Montana State University

MSU is big factor in Bozeman's selection of best towns for filmmakers list

February 3, 2014

Film students working on class production. MSU photo by Kelly Gorham.

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Montana State University's Master's of Fine Arts degree in Science and Natural History Filmmaking was a big reason that MovieMaker magazine named Bozeman as one of the best town's in the country to live and work as a moviemaker.

Bozeman was ranked the number four town (population100,000 and under) in the country to live and work as a filmmaker in the magazine's winter 2014 issue. MSU's location in Bozeman was a prime factor in the selection.

"Home to Montana State University, with the world’s first ever MFA in Science and Natural History Filmmaking, Bozeman is nature’s playground for moviemaking," the magazine wrote about Bozeman.

"With its unrivaled scenery, recreational offerings, low cost of living, and low unemployment, it consistently ranks as one of the most livable places in the country by National Geographic and CNN, and is home to Montana’s largest airport."

The magazine ranked cities and towns in three categories: towns less than 100,000 (Bozeman's category), small cities of populations ranging from 100,000-500,000 and large cities.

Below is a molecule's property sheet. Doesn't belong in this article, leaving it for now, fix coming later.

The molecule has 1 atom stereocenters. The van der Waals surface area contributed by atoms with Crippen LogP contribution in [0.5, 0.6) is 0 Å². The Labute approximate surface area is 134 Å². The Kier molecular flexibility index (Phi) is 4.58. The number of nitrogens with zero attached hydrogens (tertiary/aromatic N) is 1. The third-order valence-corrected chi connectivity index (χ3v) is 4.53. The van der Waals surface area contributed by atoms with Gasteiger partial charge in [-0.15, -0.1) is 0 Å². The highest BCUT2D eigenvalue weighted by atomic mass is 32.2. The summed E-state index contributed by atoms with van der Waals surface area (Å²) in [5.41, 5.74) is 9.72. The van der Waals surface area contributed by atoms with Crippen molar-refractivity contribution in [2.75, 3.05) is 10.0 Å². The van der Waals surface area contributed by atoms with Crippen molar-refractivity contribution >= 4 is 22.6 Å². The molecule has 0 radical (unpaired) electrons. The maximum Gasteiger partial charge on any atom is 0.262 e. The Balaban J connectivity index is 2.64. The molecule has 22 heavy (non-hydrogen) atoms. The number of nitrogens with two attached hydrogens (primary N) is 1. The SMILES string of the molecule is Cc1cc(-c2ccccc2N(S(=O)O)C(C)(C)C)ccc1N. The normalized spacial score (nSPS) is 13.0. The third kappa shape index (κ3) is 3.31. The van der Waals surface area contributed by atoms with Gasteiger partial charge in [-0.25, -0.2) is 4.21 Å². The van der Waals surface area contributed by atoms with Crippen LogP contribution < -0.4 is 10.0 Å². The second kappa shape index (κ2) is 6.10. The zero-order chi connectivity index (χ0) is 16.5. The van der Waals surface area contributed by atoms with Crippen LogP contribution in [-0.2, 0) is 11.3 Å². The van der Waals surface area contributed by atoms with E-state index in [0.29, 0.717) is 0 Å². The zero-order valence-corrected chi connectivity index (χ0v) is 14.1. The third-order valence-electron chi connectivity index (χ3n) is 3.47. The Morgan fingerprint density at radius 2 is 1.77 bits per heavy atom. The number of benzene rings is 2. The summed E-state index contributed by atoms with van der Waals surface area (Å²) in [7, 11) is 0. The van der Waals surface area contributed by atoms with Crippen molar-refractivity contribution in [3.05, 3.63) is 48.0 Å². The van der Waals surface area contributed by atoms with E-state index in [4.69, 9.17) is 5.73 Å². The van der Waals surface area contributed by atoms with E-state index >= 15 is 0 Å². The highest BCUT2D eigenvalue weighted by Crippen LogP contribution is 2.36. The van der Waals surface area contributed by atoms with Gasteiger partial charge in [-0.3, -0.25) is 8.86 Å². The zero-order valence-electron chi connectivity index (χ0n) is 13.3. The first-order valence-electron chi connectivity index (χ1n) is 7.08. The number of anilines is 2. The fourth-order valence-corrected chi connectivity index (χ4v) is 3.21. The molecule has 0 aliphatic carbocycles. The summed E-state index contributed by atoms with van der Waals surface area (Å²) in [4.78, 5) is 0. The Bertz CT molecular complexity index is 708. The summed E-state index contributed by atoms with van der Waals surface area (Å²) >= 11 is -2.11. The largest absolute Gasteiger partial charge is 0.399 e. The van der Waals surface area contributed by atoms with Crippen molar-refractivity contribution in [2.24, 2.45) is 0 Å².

Other towns that were ranked were: Asheville, N.C., #1; Ashland, Ore., #2; Boulder, Colo., #3; Marfa, Texas, #5.

Cities that were ranked in the best big city category for filmmaking were (in order with top first): Chicago, New York, Austin, Los Angeles, Seattle, Boston, Philadelphia, Portland, Memphis and San Francisco.

Ranked small cities, in order beginning at number one, included: New Orleans, Wilmington, N.C., Shreveport, La., Providence, R.I. and Savannah, Ga.

The magazine also quoted Mark Vargo, an MSU graduate from the School who is a director of photography (DP) in Hollywood, about Bozeman's charms.

"As a DP, the natural light in the northern latitudes is exceptional,” said Vargo. “The summer clouds are extraordinary, there are long days and a magic hour that goes on and on, making for productive days on set. There aren’t too many jets around here, either, so contrails aren’t much of an issue when shooting westerns.”

"Sounds like you either go Big Sky or go home," the magazine quipped.

MovieMaker also noted that Bozeman was the fictional site of the Earth's first encounter with an alien species in "Star Trek: First Contact."

Dennis Aig, director of MSU's School of Film and Photography, said the ranking "recognizes MSU's key contributions to the film industry. Just as Stanford inspires and nurtures Silicon Valley, MSU provides the talent and entrepreneurial energy needed for professional filmmaking in Bozeman and throughout Montana."

To learn more about the ranking go to:

To learn more about the MSU School of Film and Photography and the MFA in Science and Natural Filmmaking, go to:


Dennis Aig (406) 994-7588,